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dc.contributor.authorMizrak, A.T.en_US
dc.contributor.authorSavage, S.en_US
dc.contributor.authorMarzullo, K.en_US
dc.date.accessioned2016-02-08T10:10:09Z
dc.date.available2016-02-08T10:10:09Z
dc.date.issued2008en_US
dc.identifier.issn0890-8044
dc.identifier.urihttp://hdl.handle.net/11693/23193
dc.description.abstractWhile it is widely understood that criminal miscreants are subverting large numbers of Internet-connected computers (e.g., for bots, spyware, SPAM forwarding), it is less well appreciated that Internet routers are also being actively targeted and compromised. Indeed, due to its central role in end-to-end communication, a compromised router can be leveraged to empower a wide range of direct attacks including eavesdropping, man-in-the-middle subterfuge, and denial of service. In response, a range of specialized anomaly detection protocols has been proposed to detect misbehaving packet forwarding between routers. This article provides a general framework for understanding the design space of this work and reviews the capabilities of various detection protocols. © 2008 IEEE.en_US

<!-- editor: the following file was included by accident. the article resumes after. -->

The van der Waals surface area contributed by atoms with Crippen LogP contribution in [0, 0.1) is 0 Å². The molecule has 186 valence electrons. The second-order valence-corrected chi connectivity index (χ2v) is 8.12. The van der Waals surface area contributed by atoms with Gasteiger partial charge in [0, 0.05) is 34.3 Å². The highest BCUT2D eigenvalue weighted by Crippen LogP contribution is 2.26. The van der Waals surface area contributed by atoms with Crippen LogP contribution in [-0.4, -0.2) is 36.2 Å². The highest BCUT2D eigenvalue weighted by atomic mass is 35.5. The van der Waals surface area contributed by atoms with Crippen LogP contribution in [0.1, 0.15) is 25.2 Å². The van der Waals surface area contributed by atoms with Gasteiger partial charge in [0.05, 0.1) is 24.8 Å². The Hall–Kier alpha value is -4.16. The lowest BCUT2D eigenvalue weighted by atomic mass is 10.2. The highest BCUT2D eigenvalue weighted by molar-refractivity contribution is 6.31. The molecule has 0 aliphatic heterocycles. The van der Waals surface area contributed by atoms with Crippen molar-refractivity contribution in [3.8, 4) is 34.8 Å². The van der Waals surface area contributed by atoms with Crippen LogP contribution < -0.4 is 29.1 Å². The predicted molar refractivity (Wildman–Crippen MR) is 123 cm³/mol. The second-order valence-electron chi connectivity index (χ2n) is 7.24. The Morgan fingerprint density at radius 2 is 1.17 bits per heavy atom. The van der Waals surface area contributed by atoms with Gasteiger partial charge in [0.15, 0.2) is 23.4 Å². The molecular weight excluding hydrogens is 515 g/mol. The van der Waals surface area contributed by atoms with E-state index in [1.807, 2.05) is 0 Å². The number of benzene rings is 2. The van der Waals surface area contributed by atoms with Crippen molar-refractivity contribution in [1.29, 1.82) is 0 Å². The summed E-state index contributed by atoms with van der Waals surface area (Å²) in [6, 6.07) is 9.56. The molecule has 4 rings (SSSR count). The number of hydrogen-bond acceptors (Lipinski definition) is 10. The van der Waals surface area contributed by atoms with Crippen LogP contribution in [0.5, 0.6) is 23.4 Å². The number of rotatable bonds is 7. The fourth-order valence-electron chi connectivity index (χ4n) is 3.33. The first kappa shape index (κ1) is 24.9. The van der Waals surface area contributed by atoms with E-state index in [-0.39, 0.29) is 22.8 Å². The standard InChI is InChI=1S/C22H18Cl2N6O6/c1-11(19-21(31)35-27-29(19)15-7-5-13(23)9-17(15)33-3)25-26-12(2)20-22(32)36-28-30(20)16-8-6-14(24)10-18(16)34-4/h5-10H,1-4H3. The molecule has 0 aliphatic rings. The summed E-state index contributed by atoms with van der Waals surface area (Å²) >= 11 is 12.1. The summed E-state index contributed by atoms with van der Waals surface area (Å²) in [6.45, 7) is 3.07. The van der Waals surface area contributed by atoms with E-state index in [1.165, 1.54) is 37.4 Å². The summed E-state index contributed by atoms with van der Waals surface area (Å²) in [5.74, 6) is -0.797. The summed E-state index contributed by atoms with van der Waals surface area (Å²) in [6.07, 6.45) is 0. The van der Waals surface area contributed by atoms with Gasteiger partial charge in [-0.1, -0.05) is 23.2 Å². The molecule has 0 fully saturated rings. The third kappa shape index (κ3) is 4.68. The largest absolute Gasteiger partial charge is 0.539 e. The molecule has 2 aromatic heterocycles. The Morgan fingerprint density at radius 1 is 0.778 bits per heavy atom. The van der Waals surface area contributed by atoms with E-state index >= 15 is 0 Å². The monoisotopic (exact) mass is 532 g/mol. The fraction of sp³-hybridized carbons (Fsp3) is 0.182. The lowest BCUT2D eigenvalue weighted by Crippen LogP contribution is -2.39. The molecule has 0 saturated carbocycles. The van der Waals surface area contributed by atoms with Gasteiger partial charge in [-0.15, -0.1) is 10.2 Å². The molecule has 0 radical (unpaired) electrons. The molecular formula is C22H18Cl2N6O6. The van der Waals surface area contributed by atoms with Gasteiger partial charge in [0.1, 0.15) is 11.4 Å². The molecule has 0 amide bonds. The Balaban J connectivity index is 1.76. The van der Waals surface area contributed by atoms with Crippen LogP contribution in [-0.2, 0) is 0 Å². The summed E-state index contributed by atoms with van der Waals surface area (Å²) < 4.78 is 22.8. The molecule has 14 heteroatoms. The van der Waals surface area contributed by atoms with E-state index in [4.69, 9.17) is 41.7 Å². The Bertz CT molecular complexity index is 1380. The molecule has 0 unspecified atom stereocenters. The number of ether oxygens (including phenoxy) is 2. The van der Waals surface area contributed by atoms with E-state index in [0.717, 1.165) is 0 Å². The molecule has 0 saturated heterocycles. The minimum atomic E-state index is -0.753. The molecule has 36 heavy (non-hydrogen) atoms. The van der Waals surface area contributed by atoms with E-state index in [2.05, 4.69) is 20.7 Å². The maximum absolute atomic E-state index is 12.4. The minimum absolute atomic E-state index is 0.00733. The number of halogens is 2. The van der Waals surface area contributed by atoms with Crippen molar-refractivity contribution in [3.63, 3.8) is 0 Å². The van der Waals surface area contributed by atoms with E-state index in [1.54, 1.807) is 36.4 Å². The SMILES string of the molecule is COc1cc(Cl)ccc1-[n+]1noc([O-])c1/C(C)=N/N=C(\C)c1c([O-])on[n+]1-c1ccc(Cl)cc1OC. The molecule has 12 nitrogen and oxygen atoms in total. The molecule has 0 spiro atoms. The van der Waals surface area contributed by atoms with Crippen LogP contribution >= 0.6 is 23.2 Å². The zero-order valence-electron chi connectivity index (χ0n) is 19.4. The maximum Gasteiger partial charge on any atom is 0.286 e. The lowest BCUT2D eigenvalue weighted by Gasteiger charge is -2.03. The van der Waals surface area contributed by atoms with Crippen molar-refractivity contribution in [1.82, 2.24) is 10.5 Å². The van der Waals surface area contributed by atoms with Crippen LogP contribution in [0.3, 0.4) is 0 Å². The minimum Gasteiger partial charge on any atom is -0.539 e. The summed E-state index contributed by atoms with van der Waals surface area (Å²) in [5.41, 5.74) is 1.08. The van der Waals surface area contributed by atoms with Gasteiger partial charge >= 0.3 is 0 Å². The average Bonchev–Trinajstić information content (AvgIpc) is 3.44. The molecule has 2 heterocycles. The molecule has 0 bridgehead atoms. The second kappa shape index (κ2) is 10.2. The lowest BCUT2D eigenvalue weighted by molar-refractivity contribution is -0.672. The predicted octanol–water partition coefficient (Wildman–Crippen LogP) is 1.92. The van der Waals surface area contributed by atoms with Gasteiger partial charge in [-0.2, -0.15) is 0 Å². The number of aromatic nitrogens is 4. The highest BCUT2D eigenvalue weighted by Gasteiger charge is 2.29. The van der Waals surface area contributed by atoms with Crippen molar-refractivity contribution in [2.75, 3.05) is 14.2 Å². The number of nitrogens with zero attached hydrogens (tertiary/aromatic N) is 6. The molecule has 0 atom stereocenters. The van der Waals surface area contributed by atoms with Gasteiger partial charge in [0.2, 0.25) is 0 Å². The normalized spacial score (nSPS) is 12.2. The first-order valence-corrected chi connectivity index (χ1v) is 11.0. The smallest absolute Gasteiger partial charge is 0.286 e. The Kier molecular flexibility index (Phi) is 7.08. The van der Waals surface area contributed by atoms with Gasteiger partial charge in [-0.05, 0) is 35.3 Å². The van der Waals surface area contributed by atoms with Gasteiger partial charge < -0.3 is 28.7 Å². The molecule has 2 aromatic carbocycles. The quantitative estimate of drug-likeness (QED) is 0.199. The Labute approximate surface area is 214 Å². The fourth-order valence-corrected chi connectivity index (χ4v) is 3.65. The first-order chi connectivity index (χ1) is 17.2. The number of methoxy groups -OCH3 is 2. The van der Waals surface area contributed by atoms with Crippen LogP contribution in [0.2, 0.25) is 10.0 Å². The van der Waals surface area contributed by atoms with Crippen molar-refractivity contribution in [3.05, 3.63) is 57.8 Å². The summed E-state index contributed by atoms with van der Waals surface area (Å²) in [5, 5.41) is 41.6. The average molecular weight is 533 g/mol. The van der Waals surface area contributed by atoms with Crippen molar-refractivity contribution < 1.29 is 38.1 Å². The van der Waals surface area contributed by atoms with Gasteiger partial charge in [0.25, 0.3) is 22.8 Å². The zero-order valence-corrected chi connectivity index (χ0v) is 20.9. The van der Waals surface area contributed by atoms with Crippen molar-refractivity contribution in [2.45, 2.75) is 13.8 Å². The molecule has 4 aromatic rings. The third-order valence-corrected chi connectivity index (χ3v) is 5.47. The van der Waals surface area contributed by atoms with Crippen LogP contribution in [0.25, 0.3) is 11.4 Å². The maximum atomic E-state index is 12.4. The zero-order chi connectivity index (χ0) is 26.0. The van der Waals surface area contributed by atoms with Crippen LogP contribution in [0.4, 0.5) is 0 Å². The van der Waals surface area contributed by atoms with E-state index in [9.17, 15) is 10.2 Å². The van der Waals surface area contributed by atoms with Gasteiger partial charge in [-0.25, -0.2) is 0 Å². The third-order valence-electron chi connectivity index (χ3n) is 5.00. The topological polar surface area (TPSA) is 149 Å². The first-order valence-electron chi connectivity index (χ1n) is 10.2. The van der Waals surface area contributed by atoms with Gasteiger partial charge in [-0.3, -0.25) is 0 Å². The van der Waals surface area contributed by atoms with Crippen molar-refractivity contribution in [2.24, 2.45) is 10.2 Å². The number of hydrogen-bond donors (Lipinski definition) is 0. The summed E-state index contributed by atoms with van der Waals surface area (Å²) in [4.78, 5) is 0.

dc.language.isoEnglishen_US
dc.source.titleIEEE Networken_US
dc.relation.isversionofhttp://dx.doi.org/10.1109/MNET.2008.4476069en_US
dc.subjectComputer crimeen_US
dc.subjectNetwork protocolsen_US
dc.subjectNetwork securityen_US
dc.subjectPacket networksen_US
dc.subjectDenial of serviceen_US
dc.subjectDetection protocolsen_US
dc.subjectEnd-to-end communicationen_US
dc.subjectPacket forwardingen_US
dc.subjectRoutersen_US
dc.titleDetecting compromised routers via packet forwarding behavioren_US
dc.typeArticleen_US
dc.departmentDepartment of Computer Engineering
dc.citation.spage34en_US
dc.citation.epage39en_US
dc.citation.volumeNumber22en_US
dc.citation.issueNumber2en_US
dc.identifier.doi10.1109/MNET.2008.4476069en_US


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